August 02, 2007

Jaw Jaw, Mossad Edition

Efraim Halevy, former head of Mossad, recommends Israel directly engage Hamas. Doubtless he'll be tarred an enemy of the state of Israel soon by varied notables.

....the dialogue option is receiving renewed attention amid widespread doubts about the viability of the Bush administration's latest plan for dealing with the Palestinians. The Gaza takeover effectively split the Palestinians into Gaza, controlled by Hamas, and the West Bank, politically dominated by Palestinian President Mahmoud Abbas of the more secular Fatah party and his appointed prime minister, Salam Fayad.

In response, the White House has rolled out what it calls a "West-Bank-first" strategy. It envisions financial, political and diplomatic support for Mr. Abbas in an effort to improve West Bank life so dramatically that Palestinians will be wooed away from Hamas in both enclaves. At the same time, Washington plans to work with Israel to further isolate Hamas in Gaza, a policy that prohibits contact with the group.

Ms. Rice is expected to emphasize that strategy today and tomorrow in meetings with Israeli leaders and with Mr. Abbas.

But Mr. Halevy believes this strategy amounts to political fantasy, especially given the weakness of Fatah and signs it is fracturing inside the West Bank. "If there is a secret assessment somewhere which says this is going to do the job and is going to turn things around, I salute them," says the former spymaster, who retired from the Mossad at the end of 2002 and went on to briefly head Israel's National Security Council under then-Prime Minister Ariel Sharon. He has since maintained his public profile as a commentator and author.

Mr. Halevy started advocating talking to Hamas last year, before the Gaza takeover. He now sees no other choice. "I don't say we should talk to Hamas out of sympathy to them. I have no sympathy whatsoever for Hamas. I think they are a ghastly crowd," Mr. Halevy says. "But I have not seen anybody who says the Abbas-Fayad tandem is going to do the job."

Mr. Halevy says defeating Hamas politically is unrealistic, given its enduring popularity among Palestinians. Hamas defeated Fatah in Palestinian parliamentary elections last year.

"The danger is that they will not be defeated, that they will become more despairing...and they will no longer feel constrained by anything, because there is nothing left for them to hope for," he says.

In the end, he fears, that will mean that the only option for Hamas will be to return to a strategy of larger-scale terrorist attacks on Israel. The conflict currently plays out in almost daily low-intensity fighting between the two sides.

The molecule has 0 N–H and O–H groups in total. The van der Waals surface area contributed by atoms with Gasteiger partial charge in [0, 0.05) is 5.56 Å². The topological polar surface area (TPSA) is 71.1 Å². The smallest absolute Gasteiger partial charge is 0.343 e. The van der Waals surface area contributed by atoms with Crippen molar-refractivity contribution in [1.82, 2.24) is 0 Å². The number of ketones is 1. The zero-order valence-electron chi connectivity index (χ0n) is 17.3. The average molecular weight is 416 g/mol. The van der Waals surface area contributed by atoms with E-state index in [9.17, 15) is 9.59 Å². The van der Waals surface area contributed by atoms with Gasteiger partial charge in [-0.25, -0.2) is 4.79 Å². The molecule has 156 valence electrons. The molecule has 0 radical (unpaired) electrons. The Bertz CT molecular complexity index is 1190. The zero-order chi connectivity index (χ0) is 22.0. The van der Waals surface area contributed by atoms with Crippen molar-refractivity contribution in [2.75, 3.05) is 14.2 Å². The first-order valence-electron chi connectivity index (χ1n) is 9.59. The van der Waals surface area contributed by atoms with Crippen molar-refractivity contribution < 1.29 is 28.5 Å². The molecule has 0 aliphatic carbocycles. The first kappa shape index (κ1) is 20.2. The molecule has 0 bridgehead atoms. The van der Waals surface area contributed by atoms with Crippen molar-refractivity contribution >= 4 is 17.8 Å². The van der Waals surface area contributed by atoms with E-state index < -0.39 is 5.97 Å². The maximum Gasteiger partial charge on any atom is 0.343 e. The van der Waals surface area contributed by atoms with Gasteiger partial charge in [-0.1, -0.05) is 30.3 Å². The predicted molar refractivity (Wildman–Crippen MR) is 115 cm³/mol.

Mr. Halevy says pressure should be used to reach a favorable, long-term armistice, similar to those Israel reached with hostile neighbors after the Jewish state was founded in 1948. Hamas has repeatedly said it is willing to discuss such a deal.

"We signed armistice agreements with all of the Arab world," Mr. Halevy says, adding that many Arab nations agreed to end hostilities without formally recognizing Israel. The U.S. and Israel have pushed for a formal recognition of Israel from Hamas before agreeing to possible talks.

"Political fantasy". A succinct description of this Administration's spectacularly mediocre foreign policy. And a fitting epitaph for it too.

Posted by Gregory at August 2, 2007 03:16 AM


But what does Efraim Halevy really know about the Middle East or terrorists?

Halevy's not a battle-hardened anti-terrorist veteran like William Kristol, Jonah Goldberg, Douglas Feith, Richard Perle, Norman Podhoretz, Midge Decter, Mark Steyn, Michael Ledeen, Paul Wolfowitz, Eliot Abrams, Irving Kristol, or Benjamin Netanyahu.

Halevy merely ran Mossad; he's never had to battle a D.C. cocktail party crowd at an event hosted by the American Israel Public Affairs Committee, Heritage Foundation, or American Enterprise Institute. Those forums offer the true test of one's mettle and allegiance to freedom and/or free drinks.

Sounds, instead, like Halevy is just another appeasement surrender monkey who wants to give Israel to the terrorists.

Posted by: John P. Normanson at August 2, 2007 04:32 AM | Permalink to this comment Permalink

I remember well when my college professor of Diplomacy and World Affairs warned about what he called the Groucho Marx Syndrome (as in I wouldn't want to joint any club that would accept me as a member). His point was that leaders who are always willing to do our bidding invariably lack legitimacy at home. The ones with real legitimacy follow their own agenda, not ours.

Abbas and his friends have the Groucho Marx syndrome in spades. It is time for us to face that fact.

Posted by: Enlightened Layperson at August 2, 2007 06:28 AM | Permalink to this comment Permalink

Halevy is a "self hater"!

Posted by: krautdammer at August 2, 2007 05:46 PM | Permalink to this comment Permalink

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Gregory Djerejian comments intermittently on global politics, finance & diplomacy at this site. The views expressed herein are solely his own and do not represent those of any organization.

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